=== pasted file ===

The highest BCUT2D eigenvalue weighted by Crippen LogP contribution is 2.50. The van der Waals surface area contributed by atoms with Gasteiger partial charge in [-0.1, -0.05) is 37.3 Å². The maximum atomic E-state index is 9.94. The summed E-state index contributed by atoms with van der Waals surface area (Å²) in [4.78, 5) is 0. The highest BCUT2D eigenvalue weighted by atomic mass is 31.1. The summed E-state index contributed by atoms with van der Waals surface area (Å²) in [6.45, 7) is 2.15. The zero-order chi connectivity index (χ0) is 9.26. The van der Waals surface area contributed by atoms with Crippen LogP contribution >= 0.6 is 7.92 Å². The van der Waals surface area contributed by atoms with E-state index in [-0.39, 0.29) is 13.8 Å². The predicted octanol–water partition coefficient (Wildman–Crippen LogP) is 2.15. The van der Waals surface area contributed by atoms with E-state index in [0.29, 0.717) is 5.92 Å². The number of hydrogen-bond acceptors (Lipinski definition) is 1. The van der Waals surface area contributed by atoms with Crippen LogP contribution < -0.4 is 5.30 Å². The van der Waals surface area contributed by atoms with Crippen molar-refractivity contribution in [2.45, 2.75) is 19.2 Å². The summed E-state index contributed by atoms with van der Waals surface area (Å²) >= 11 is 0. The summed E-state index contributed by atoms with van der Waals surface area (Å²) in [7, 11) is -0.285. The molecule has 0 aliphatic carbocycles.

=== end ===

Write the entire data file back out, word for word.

The highest BCUT2D eigenvalue weighted by Crippen LogP contribution is 2.50. The van der Waals surface area contributed by atoms with Gasteiger partial charge in [-0.1, -0.05) is 37.3 Å². The maximum atomic E-state index is 9.94. The summed E-state index contributed by atoms with van der Waals surface area (Å²) in [4.78, 5) is 0. The highest BCUT2D eigenvalue weighted by atomic mass is 31.1. The summed E-state index contributed by atoms with van der Waals surface area (Å²) in [6.45, 7) is 2.15. The zero-order chi connectivity index (χ0) is 9.26. The van der Waals surface area contributed by atoms with Crippen LogP contribution >= 0.6 is 7.92 Å². The van der Waals surface area contributed by atoms with E-state index in [-0.39, 0.29) is 13.8 Å². The predicted octanol–water partition coefficient (Wildman–Crippen LogP) is 2.15. The van der Waals surface area contributed by atoms with E-state index in [0.29, 0.717) is 5.92 Å². The number of hydrogen-bond acceptors (Lipinski definition) is 1. The van der Waals surface area contributed by atoms with Crippen LogP contribution < -0.4 is 5.30 Å². The van der Waals surface area contributed by atoms with Crippen molar-refractivity contribution in [2.45, 2.75) is 19.2 Å². The summed E-state index contributed by atoms with van der Waals surface area (Å²) >= 11 is 0. The summed E-state index contributed by atoms with van der Waals surface area (Å²) in [7, 11) is -0.285. The molecule has 0 aliphatic carbocycles.